Crossing over Canada's Gray Creek Pass (Kootenay range)

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Crossing over B.C.’s Gray Creek Pass

So where is the highest dirt road in Canada?

Near as we can tell, it’s Gray Creek Pass that runs between Kootenay Lake on the west and Kimberly to the east through the Kootenay range.

While there are two other roads higher than Gray Creek Pass, Highwood and Bow, both are in Alberta and both paved. One of them has reached disrepair and is only accessible via a lengthy water-crossing, a favorite with bicyclists who are willing to dismount and ford the river. You and your motorcycle? Probably not.

During the 2016 Sasquatch Dual Sport GPS Adventure Tour, we thought it might be fun to toss in the 6,850 foot high Gray Creek Pass as part of the itinerary. Our plan was to cross over June 23rd. That date comes with a challenge – will the pass be open?

BC’s Ministry of Forests has determined that the pass is officially open July 1st on any given year. During a warm spring, the pass could probably thaw out before that date, but you’d have to wait and see. In colder years, the pass is plowed out, making it accessible regardless of nature’s plan.

So there we were, making our way to the pass 8 days before the official opening.

It had been a mostly cloudy morning as we rode north from Kettle Falls along dirt roads that traced the U.S./Canadian border. The sun was making good strides by the time we rolled out of Creston where we had lunch, but looking north up Kootenay Lake it was obvious we still had weather challenges ahead. It began to rain as we rode north along 3A.

I’d been watching the Gray Creek Store website which maintains a blog and provides tidbits of information on the condition of the road. The most recent was from mid-May that noted a hiker and his dog had gone over the pass. There were pictures and they showed snow, but that was a month before. No telling what that might mean now. No further information available.

We arrived at the store and I proceeded to check in with the gentleman at the counter. “A few guys came from the Kimberly side and passed over the other day,” he responded. Okay, that sounded promising. But with rain falling at our 1,745 elevation, that could spell early summer snow in the pass, so it was still anyone’s guess.

As we got ready to head out, I mentioned to a woman, also an employee, that we were going to give it a go. “A few guys tried the other day, but had to turn around.” And thus I’m sticking with my golden rule of travel – be wary of advice from locals. We had to go find out for ourselves.

Off we went with sprays of rain now and then. Up we climbed. In fact, the climb up to the pass from the lake is a seemingly short trip. About 8 miles with a 4,000’ gain in elevation. As we rode we could see areas where a grader had been prepping the road for the upcoming ‘season.’ And when we neared the top, there was the grader, making its last preparations – just below a bank of snow that covered the final 200’ of the pass.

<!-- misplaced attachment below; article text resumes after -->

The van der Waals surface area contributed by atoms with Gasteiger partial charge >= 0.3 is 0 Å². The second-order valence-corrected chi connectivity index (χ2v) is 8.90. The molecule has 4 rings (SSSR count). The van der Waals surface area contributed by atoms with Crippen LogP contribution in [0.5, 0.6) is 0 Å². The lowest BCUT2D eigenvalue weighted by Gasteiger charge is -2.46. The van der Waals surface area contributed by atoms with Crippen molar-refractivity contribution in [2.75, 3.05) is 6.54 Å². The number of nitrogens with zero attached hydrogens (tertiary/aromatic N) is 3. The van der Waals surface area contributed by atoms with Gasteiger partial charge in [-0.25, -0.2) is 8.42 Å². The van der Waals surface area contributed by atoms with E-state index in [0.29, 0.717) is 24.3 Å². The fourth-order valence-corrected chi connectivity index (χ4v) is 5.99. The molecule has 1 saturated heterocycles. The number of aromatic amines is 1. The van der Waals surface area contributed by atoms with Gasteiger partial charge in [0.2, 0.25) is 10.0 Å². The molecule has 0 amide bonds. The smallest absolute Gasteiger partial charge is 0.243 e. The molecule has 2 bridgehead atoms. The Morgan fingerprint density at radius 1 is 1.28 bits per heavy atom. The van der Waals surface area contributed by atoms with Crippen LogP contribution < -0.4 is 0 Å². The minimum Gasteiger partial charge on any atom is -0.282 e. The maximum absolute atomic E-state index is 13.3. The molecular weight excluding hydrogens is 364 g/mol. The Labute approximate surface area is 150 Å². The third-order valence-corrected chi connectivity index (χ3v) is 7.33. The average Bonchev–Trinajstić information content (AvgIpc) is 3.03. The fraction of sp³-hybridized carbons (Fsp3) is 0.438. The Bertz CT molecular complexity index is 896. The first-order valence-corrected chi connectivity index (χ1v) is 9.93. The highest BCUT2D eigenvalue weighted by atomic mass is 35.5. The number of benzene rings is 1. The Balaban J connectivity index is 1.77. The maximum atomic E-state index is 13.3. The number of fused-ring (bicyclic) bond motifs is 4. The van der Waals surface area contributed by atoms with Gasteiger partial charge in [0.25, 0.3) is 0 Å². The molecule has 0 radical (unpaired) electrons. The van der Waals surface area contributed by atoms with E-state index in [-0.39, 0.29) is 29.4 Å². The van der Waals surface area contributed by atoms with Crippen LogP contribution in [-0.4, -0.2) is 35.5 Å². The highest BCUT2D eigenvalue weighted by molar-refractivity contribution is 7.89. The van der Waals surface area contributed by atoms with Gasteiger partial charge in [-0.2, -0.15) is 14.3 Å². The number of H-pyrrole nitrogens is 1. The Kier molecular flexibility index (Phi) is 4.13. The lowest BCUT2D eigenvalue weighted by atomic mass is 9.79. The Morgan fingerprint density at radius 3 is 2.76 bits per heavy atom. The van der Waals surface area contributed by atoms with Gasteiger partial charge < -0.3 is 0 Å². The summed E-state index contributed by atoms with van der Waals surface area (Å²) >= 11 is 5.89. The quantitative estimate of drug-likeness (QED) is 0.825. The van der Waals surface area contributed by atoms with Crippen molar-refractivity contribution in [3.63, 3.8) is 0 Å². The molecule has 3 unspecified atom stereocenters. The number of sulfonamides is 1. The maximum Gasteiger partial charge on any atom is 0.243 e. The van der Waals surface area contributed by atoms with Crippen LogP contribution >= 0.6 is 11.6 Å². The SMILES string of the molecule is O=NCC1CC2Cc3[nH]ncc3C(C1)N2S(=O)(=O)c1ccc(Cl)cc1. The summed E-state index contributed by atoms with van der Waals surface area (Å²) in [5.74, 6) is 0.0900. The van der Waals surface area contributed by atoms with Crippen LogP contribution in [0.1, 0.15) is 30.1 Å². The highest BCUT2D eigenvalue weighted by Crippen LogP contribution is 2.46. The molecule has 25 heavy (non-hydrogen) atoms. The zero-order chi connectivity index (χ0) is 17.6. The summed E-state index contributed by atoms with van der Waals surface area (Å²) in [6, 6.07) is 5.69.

Our friend, Norm, tried to bribe the driver to cut a swath open, but he wasn’t going for it. Looks like that spot would not get cleared until late afternoon on June 30th if the Ministry had their way.

Nonetheless, we’d come this far, so why not make a go of getting through? To do that, the options were two. More agile riders could cross over a bare hill to the left doing a little two-tracky-single-tracky dance. The geezers, like myself, who don’t fancy a life flight out of the woods, would use the other strategy.

You can’t really just hit the throttle and go. Instead, a little teamwork is required to get the bike from one side to the other through the snow.

For starters, it’s best to dismount. With the bike owner controlling the throttle, and the help of several others, it is possible to move a bike through a patch of snow if it’s only a few feet deep. In Norm’s case, he wanted to be on the bike and with the help of three others he got through, the traction control from his Africa Twin hissing and screaming all the way through.

There were several other patches of snow on the downhill side. They were easy to pass through just coasting, but it became apparent that those riders who had attempted the pass from the Kimberly side a few days beforehand, had their work cut out for them trying to pass through three snowdrifts with gravity working against them. Maybe it’s all true – some got through and some did not.

As for us, we all caught our breathe and made the other 35 miles to Kimberly grinning ear to ear.

So, yes it may be possible during some years to make it through Gray Creek Pass, before it gets plowed open. But, I couldn’t imagine a more fun way of passing through than how we did with the weather as it was, the challenge of the patches of snow, and our teamwork ultimately paying off.

Tom Mehren/July 2016

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